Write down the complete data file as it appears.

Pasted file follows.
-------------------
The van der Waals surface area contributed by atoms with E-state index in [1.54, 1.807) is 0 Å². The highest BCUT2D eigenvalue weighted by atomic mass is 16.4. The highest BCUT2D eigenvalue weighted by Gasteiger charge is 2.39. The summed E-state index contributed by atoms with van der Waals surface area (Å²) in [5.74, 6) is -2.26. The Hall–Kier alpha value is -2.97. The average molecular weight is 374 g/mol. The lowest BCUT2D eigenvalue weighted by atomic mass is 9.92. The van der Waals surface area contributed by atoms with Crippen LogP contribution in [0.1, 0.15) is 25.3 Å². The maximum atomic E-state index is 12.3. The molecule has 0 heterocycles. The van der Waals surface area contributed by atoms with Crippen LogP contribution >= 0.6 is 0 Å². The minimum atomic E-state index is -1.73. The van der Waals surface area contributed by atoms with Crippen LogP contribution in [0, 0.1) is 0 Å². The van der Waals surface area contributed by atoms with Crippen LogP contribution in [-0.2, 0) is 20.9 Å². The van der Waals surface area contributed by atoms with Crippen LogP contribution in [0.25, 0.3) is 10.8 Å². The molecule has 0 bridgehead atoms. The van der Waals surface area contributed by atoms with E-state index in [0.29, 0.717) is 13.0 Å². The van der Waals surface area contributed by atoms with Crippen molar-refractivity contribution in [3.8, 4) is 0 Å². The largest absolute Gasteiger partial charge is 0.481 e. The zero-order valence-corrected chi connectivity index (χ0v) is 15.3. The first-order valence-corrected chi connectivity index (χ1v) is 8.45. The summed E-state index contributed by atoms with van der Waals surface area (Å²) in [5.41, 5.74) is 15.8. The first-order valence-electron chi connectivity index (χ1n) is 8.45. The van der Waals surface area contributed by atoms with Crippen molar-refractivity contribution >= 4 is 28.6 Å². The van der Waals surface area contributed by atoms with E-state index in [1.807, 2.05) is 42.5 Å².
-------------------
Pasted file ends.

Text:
The van der Waals surface area contributed by atoms with E-state index in [1.54, 1.807) is 0 Å². The highest BCUT2D eigenvalue weighted by atomic mass is 16.4. The highest BCUT2D eigenvalue weighted by Gasteiger charge is 2.39. The summed E-state index contributed by atoms with van der Waals surface area (Å²) in [5.74, 6) is -2.26. The Hall–Kier alpha value is -2.97. The average molecular weight is 374 g/mol. The lowest BCUT2D eigenvalue weighted by atomic mass is 9.92. The van der Waals surface area contributed by atoms with Crippen LogP contribution in [0.1, 0.15) is 25.3 Å². The maximum atomic E-state index is 12.3. The molecule has 0 heterocycles. The van der Waals surface area contributed by atoms with Crippen LogP contribution >= 0.6 is 0 Å². The minimum atomic E-state index is -1.73. The van der Waals surface area contributed by atoms with Crippen LogP contribution in [0, 0.1) is 0 Å². The van der Waals surface area contributed by atoms with Crippen LogP contribution in [-0.2, 0) is 20.9 Å². The van der Waals surface area contributed by atoms with Crippen LogP contribution in [0.25, 0.3) is 10.8 Å². The molecule has 0 bridgehead atoms. The van der Waals surface area contributed by atoms with E-state index in [0.29, 0.717) is 13.0 Å². The van der Waals surface area contributed by atoms with Crippen molar-refractivity contribution in [3.8, 4) is 0 Å². The largest absolute Gasteiger partial charge is 0.481 e. The zero-order valence-corrected chi connectivity index (χ0v) is 15.3. The first-order valence-corrected chi connectivity index (χ1v) is 8.45. The summed E-state index contributed by atoms with van der Waals surface area (Å²) in [5.41, 5.74) is 15.8. The first-order valence-electron chi connectivity index (χ1n) is 8.45. The van der Waals surface area contributed by atoms with Crippen molar-refractivity contribution >= 4 is 28.6 Å². The van der Waals surface area contributed by atoms with E-state index in [1.807, 2.05) is 42.5 Å².